Forget, if you want, the thousands of years of history, and the millions of devotees, that mediation has to its credit. That’s convincing evidence in itself, but for those who are more skeptical, the scientific literature may speak more loudly. And there’s certainly a lot coming in these days. Studies over the last few decades, and particularly in the last five years, have shown the myriad changes in the brain that meditation can bring about, from increases in grey matter volume to proliferations in white matter connections between regions. And the psychological effects are clear as well, from reduced anxiety and depression to increased well-being and attention. Mindfulness training even appears to be at least as helpful for treating certain addictions, like smoking, as the gold standard, cognitive behavioral therapy.

Last week, a new study from Carnegie Mellon showed that meditation helped reduce the stress levels of people who were looking for jobs (and fairly stressed out to begin with). The study also found that this change seemed to be the result of the strengthened neural connections between areas that govern decision-making and attention (the executive control network) and the areas that are active when our minds are wandering (the default mode network).

In plain English, this means that when there’s more control from the executive areas, our minds are less likely to wander and ruminate about stressful events in our lives. The connection is thought to be why people who meditate report less stress, depression and the famous “monkey mind”–the tendency for self-centered “me” thoughts that can often rule our lives, or at least our internal worlds. The same study found that the participants’ inflammatory markers were reduced after they learned meditation.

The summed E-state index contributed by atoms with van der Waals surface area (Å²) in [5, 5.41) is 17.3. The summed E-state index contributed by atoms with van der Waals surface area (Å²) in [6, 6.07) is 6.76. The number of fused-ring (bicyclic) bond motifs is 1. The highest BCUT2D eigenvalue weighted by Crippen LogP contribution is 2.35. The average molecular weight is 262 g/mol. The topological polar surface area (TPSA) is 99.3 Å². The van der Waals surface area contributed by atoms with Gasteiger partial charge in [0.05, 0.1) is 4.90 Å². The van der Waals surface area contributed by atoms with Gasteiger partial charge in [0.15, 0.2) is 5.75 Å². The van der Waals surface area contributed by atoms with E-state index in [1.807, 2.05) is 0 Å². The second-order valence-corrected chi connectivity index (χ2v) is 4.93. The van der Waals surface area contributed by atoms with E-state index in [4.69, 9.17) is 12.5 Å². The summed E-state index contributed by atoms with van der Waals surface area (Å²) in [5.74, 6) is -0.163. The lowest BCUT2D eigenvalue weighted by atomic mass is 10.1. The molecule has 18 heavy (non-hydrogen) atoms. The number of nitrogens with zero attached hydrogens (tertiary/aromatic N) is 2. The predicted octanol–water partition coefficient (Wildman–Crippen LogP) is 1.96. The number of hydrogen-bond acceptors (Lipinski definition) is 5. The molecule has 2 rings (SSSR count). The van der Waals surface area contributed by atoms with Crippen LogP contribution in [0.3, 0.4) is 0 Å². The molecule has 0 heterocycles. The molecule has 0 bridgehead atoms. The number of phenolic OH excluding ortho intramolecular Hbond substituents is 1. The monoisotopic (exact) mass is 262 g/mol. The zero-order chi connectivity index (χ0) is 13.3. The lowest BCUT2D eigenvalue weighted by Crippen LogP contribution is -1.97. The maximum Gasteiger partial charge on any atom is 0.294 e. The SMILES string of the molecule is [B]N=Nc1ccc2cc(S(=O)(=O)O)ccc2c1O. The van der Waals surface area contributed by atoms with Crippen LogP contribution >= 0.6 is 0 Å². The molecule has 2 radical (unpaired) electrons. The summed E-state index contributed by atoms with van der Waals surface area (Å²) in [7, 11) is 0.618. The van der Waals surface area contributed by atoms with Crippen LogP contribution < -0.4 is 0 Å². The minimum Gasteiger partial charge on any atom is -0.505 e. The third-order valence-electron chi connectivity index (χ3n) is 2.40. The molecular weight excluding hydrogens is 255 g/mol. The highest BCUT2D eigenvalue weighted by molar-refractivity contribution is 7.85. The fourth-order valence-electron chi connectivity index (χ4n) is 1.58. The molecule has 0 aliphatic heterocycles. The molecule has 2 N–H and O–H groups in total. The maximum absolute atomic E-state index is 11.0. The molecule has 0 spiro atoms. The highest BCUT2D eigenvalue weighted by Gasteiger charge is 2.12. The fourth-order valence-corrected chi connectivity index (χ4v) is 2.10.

Another study, from Rutgers University this week, found that meditation and physical exercise together significantly reduced depression symptoms in women with severe depression. Each practice had previously been shown to reduce depression, and to increase the volume in certain brain regions. In fact, meditation has been shown to rival antidepressants in efficacy. But both exercise and meditation together may be more effective. And, in the new study, corresponding changes in the electrical activity in the brain seemed to underlie the psychological changes.

These are just a couple of the very recent studies showing the psychological and neurological benefits that came come from meditation training.

There are others that have chronicled the growing interest in meditation in the U.S., and people’s own reports of how it affects them. Last year, for instance, an NIH study looking at various alternative methods found that 18 million U.S. adults, and almost a million children, meditate regularly. More and more schools are using mediation and/or yoga in their classrooms to help kids calm their minds, particularly in places where kids are more likely to be dealing with trauma outside of school.


The CDC carried out another survey on the effects of various alternative methods, and found that people who did yoga that specifically included “deep breathing or meditation” reported greater levels of well-being. This was particularly true in the area of stress reduction, sleep quality and emotional health. 

So if meditation is become a more regular practice in the U.S., and it seems to be, what regions around the country are people meditating the most? Here are the U.S. cities that are embracing meditation most enthusiastically, according to Google Trends.

1.       Portland

2.       San Francisco

3.       Seattle

4.       San Diego

5.       New York

6.       Denver

7.       Los Angeles

8.       Boston

9.       Austin


You need to be a member of ContemplativeLife to add comments!

Join ContemplativeLife